February 1, 2023
Position Yourself for a Career of Adaptive Change
It’s been said that change is the only constant in an organization. While that may be true, today’s workforce has experienced more than its fair share in the wake of the pandemic and economic volatility. New frameworks for dealing with adaptive change are helping employees persevere in what could be the new normal.
Adaptive change, although recently more pervasive, happens all the time as a natural part of meeting consumer needs. Transformational change occurs less often than adaptive change and usually includes a grander scope that reshapes the organization as a whole. Adaptive change refines existing processes, products, and company culture to align with the current marketplace. It happens on a continuum with no set beginning and end point. Companies must evolve to stay competitive and keep pace with the rapidly changing global economy. So, even though employees are exhausted from the recent influx of change, it’s not going away. Here’s how you as an employee can improve not only the way you handle adaptive change but also how to leverage what it has to offer your career.
#1. Rewire your mindset toward adaptive change.
Reframe your concept of adaptive change so you can begin to respond strategically. Adaptive change creates career opportunities. When it happens, you get a chance to demonstrate your ability to grow and thrive in evolution. Managers notice your positive attitude and the way you encourage others on your team. Your ability to learn and perform new tasks increases the overall value you bring to the organization. Testing and implementing a new tool or process causes stress to the system, but so does boredom in your role. When you’re refining what you do at work, you’re introducing variety which can spark new interest, energy, and excitement.
#2. Understand and prepare for each stage of change.
You can reduce your stress around initiating adaptive change if you gain a clear understanding of each stage you as an employee can expect to go through. If you’re prepared to receive information, reframe it internally, and customize the deliverables, then you’ve got yourself a winning process for navigating continuous change. Practise these key steps.
- Pause to acknowledge when a significant change is happening, and the discomfort that comes with it. It’s normal and expected to feel a level of fear upon receiving the next change announcement along with its dates and timelines. Take some time to sit in your discomfort. Write down your feelings, specific concerns, and questions. Give yourself the time to take care of your “big” feelings instead of covering them with immediate action. This helps your mind gain stability and strength to press forward with tact, and a hopeful attitude. Simply acknowledging your reaction helps to calm its effect on your psyche. You can effectively address your concerns and questions about the change at hand when the fear has subsided.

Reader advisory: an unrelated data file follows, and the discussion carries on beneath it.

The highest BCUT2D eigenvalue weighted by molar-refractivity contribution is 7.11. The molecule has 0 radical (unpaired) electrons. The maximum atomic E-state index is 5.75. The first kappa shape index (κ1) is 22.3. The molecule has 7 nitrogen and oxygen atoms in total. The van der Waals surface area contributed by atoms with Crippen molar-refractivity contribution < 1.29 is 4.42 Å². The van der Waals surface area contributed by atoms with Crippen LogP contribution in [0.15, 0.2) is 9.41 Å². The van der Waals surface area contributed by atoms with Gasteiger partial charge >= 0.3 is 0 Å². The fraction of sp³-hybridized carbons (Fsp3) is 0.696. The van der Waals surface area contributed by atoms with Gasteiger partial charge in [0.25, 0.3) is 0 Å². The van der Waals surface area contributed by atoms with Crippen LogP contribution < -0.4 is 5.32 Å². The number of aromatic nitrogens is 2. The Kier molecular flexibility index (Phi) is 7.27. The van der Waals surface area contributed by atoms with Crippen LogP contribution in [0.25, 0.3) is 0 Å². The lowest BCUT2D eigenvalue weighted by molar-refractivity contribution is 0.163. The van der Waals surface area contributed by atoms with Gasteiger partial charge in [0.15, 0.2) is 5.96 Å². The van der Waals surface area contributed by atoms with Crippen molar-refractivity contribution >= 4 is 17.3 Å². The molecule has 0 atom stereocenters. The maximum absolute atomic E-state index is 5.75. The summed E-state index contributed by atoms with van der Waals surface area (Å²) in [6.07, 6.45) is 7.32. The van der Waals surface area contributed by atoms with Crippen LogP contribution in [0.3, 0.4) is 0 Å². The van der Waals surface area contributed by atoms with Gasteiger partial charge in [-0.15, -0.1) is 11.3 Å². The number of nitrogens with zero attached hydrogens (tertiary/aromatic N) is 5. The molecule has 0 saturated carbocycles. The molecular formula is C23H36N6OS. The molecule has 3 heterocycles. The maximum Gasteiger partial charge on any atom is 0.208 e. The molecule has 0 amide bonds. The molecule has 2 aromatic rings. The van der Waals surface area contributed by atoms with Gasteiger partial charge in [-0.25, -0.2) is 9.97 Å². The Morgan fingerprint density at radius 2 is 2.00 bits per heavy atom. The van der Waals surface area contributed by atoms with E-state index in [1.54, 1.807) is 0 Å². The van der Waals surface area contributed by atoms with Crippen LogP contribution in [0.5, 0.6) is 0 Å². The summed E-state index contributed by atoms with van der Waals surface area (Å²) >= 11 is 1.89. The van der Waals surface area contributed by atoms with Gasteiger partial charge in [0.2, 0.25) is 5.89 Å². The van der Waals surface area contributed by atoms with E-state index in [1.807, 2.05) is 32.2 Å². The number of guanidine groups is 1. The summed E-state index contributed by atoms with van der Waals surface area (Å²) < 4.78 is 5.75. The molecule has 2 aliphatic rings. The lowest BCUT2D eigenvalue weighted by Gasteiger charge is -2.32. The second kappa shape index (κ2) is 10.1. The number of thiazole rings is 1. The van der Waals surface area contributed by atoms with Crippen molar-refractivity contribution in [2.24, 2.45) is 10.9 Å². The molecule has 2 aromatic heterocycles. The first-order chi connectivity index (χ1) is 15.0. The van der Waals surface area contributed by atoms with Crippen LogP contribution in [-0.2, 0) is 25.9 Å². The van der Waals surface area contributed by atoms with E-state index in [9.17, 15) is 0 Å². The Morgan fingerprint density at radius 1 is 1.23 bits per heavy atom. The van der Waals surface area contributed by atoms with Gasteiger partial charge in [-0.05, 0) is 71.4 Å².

- Invoke your learner’s mindset in which you expect and welcome continuously evolving, especially amid uncertainty. Identify the opportunities that the present change presents as well as the skills you need to utilize for a successful implementation. Imagine what the outcome will look like when you successfully implement the adaptation. Try to look forward to the professional growth that awaits you on the other side of the change.
- Inject your agency into the implementation plan. Managers have a different sightline than their people, which is focused on results. Take ownership of how you’ll address the latest adaptation to gain a sense of control and customization. You can position yourself as a tactical specialist with proactive communication.
- Set a meeting with your manager to discuss how you propose to carry out the change as it impacts your role.
- Be prepared to explain your preferred working style and how you intend to balance the implementation process with your current workload.
- Find out what you can drop to pick up the implementation work.
- Propose changes to the original rollout timeline if it threatens your healthy work experience.
- If you need support in terms of additional training or resources, bring those needs to your manager’s attention.
Managers are inclined to listen and support their people in today’s change-exhausted business climate. Ultimately, if you can show them your clear path to implementation, you can likely customize the path to suit your needs.
#3. Hold to your stress-relieving rituals.
The mind craves continuity as well as variety. However comfortable you might be with change, you can keep your stress down by making sure to include one or more simple rituals in your workday. Doing so adds a tinge of reliability to an otherwise unpredictable day ahead. Studies show rituals have the power to calm the mind even if you don’t believe in them!
Here are a few rituals to spark your ideas.
- Listen to the same playlist or podcast each morning.
- Meditate at the same time each morning, and chant the same mantra.
- Eat the same breakfast at the same time.
- Perform the same stretching routine before bed.
- Read a motivational message or journal at the same time each day.
- Work out or take the dog for a walk.
There will always be changes happening at work as well as in life. These habitual activities can help you check in with yourself and recalibrate for whatever comes your way.
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